The museum was dedicated on September 1, 1995, with the ribbon being cut by an ensemble that included Yoko Ono and Little Richard, among others, before a crowd of more than 10,000 people. The following night an all-star concert was held at the stadium, it featured Chuck Berry, Bob Dylan, Al Green, Jerry Lee Lewis, Aretha Franklin, Bruce Springsteen, Iggy Pop, John Fogerty, John Mellencamp, many others. In addition to the Hall of Fame inductees, the museum documents the entire history of rock and roll, regardless of induction status. Hall of Fame inductees are honored in a special exhibit located in a wing that juts out over Lake Erie. Since 1986, the Rock and Roll Hall of Fame has selected new inductees; the formal induction ceremony has been held in New York City 26 times. As of 2018, the induction ceremonies alternate each year between New Cleveland; the 2009 and 2012 induction weeks were made possible by a public–private partnership between the City of Cleveland, the State of Ohio, the Rock and Roll Hall of Fame, local foundations, civic organizations and individuals.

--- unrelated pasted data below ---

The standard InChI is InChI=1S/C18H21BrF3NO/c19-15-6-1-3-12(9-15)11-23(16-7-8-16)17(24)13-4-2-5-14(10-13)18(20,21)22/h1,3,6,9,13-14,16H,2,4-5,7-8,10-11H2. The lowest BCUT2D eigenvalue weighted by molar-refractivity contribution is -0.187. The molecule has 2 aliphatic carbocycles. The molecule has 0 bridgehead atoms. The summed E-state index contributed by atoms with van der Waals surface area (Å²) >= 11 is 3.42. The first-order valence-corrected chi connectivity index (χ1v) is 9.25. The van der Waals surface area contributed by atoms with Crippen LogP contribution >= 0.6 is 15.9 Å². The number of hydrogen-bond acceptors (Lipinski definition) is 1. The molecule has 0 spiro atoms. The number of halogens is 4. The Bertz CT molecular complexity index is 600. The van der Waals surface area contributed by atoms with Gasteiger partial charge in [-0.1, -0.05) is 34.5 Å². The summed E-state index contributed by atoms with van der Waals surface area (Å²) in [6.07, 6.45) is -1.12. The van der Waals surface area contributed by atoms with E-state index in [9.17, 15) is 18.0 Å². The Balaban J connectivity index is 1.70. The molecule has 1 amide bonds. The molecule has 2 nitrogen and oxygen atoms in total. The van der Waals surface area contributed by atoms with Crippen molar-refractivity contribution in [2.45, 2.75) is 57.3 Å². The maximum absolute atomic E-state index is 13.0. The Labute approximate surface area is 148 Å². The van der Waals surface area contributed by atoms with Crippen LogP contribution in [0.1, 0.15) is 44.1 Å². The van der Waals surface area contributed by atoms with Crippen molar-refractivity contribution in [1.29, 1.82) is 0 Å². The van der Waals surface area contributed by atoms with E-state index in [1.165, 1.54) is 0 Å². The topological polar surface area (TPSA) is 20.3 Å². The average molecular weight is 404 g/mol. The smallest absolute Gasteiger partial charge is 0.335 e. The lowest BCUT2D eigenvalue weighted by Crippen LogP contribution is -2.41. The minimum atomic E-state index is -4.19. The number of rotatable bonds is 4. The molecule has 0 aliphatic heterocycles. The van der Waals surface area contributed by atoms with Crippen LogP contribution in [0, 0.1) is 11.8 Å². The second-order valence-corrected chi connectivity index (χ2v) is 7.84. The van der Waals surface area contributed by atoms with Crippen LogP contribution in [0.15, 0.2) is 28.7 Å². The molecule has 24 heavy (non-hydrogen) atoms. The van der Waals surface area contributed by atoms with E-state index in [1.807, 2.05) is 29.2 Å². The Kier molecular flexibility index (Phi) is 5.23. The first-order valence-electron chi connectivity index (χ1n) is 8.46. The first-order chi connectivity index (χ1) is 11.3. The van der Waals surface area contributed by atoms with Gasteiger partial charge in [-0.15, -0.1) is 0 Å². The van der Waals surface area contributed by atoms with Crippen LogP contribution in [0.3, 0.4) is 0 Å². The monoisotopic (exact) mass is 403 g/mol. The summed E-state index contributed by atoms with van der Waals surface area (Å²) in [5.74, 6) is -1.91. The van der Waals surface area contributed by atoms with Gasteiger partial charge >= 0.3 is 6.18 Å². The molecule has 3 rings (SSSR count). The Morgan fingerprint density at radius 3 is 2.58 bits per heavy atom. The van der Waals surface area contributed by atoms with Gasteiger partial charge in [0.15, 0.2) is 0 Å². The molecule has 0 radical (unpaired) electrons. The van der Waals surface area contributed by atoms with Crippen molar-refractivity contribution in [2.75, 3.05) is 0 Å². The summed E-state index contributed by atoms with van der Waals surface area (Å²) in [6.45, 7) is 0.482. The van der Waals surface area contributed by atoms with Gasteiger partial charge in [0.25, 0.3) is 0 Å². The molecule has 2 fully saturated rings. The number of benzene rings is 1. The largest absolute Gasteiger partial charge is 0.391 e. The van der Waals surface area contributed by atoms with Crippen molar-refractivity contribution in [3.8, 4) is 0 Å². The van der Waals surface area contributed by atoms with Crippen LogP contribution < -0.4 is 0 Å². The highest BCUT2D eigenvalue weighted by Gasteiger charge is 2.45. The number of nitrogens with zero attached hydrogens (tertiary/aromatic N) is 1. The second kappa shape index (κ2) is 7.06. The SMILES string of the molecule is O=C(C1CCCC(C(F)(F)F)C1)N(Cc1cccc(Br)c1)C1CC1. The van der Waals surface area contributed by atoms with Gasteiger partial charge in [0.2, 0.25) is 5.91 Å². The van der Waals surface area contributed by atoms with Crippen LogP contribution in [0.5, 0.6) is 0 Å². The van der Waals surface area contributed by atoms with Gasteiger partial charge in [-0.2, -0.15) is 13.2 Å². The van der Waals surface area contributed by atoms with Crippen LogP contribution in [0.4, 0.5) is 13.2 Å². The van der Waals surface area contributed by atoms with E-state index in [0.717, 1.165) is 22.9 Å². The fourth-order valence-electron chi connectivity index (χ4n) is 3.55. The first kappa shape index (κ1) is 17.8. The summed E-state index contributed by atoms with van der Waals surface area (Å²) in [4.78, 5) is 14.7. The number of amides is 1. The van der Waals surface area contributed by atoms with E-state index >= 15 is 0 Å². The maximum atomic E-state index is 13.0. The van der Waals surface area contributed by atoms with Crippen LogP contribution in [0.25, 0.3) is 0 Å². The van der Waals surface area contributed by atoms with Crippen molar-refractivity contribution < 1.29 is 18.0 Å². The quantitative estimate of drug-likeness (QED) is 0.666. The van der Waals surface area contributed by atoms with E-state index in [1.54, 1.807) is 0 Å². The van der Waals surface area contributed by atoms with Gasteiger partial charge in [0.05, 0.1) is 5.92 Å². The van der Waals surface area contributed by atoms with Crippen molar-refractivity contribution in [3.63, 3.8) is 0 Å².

Collectively these entities invested $5.8 million in 2009 and $7.9 million in 2012 to produce a week of events, including free concerts, a gospel celebration, exhibition openings, free admission to the museum, induction ceremonies filled with both fans and VIPs at Public Hall. Millions viewed the television broadcast of the Cleveland inductions; the economic impact of the 2009 induction week activities was more than $13 million, it provided an additional $20 million in media exposure for the region. The 2012 induction week yielded similar results. There are seven levels in the building. On the lower level is the Ahmet M. Ertegun Exhibition Hall, the museum's main gallery, it includes exhibits on the roots of roll. It featu